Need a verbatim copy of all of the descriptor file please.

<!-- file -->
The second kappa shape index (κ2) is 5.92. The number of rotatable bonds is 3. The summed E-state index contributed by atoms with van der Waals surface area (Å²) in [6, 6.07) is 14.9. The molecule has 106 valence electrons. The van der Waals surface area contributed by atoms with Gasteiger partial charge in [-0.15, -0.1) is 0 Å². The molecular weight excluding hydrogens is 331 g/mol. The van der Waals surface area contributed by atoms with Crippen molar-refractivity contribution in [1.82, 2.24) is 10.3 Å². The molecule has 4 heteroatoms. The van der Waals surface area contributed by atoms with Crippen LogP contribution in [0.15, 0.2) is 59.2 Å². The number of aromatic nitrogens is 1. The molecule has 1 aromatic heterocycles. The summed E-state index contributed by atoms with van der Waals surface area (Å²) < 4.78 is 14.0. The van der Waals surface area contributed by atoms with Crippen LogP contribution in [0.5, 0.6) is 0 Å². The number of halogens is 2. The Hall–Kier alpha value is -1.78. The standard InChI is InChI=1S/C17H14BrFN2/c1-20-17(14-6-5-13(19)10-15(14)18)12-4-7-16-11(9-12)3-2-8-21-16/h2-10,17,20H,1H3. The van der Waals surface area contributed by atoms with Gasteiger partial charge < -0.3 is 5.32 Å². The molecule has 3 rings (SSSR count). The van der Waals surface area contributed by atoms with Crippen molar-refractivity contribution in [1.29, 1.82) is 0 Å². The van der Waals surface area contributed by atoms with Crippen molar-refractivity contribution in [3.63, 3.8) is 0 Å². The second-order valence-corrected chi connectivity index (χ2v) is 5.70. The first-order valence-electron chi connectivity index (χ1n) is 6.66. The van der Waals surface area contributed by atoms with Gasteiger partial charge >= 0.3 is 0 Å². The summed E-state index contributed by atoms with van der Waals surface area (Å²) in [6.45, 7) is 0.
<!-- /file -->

The second kappa shape index (κ2) is 5.92. The number of rotatable bonds is 3. The summed E-state index contributed by atoms with van der Waals surface area (Å²) in [6, 6.07) is 14.9. The molecule has 106 valence electrons. The van der Waals surface area contributed by atoms with Gasteiger partial charge in [-0.15, -0.1) is 0 Å². The molecular weight excluding hydrogens is 331 g/mol. The van der Waals surface area contributed by atoms with Crippen molar-refractivity contribution in [1.82, 2.24) is 10.3 Å². The molecule has 4 heteroatoms. The van der Waals surface area contributed by atoms with Crippen LogP contribution in [0.15, 0.2) is 59.2 Å². The number of aromatic nitrogens is 1. The molecule has 1 aromatic heterocycles. The summed E-state index contributed by atoms with van der Waals surface area (Å²) < 4.78 is 14.0. The van der Waals surface area contributed by atoms with Crippen LogP contribution in [0.5, 0.6) is 0 Å². The number of halogens is 2. The Hall–Kier alpha value is -1.78. The standard InChI is InChI=1S/C17H14BrFN2/c1-20-17(14-6-5-13(19)10-15(14)18)12-4-7-16-11(9-12)3-2-8-21-16/h2-10,17,20H,1H3. The van der Waals surface area contributed by atoms with Gasteiger partial charge < -0.3 is 5.32 Å². The molecule has 3 rings (SSSR count). The van der Waals surface area contributed by atoms with Crippen molar-refractivity contribution in [1.29, 1.82) is 0 Å². The van der Waals surface area contributed by atoms with Crippen molar-refractivity contribution in [3.63, 3.8) is 0 Å². The second-order valence-corrected chi connectivity index (χ2v) is 5.70. The first-order valence-electron chi connectivity index (χ1n) is 6.66. The van der Waals surface area contributed by atoms with Gasteiger partial charge >= 0.3 is 0 Å². The summed E-state index contributed by atoms with van der Waals surface area (Å²) in [6.45, 7) is 0.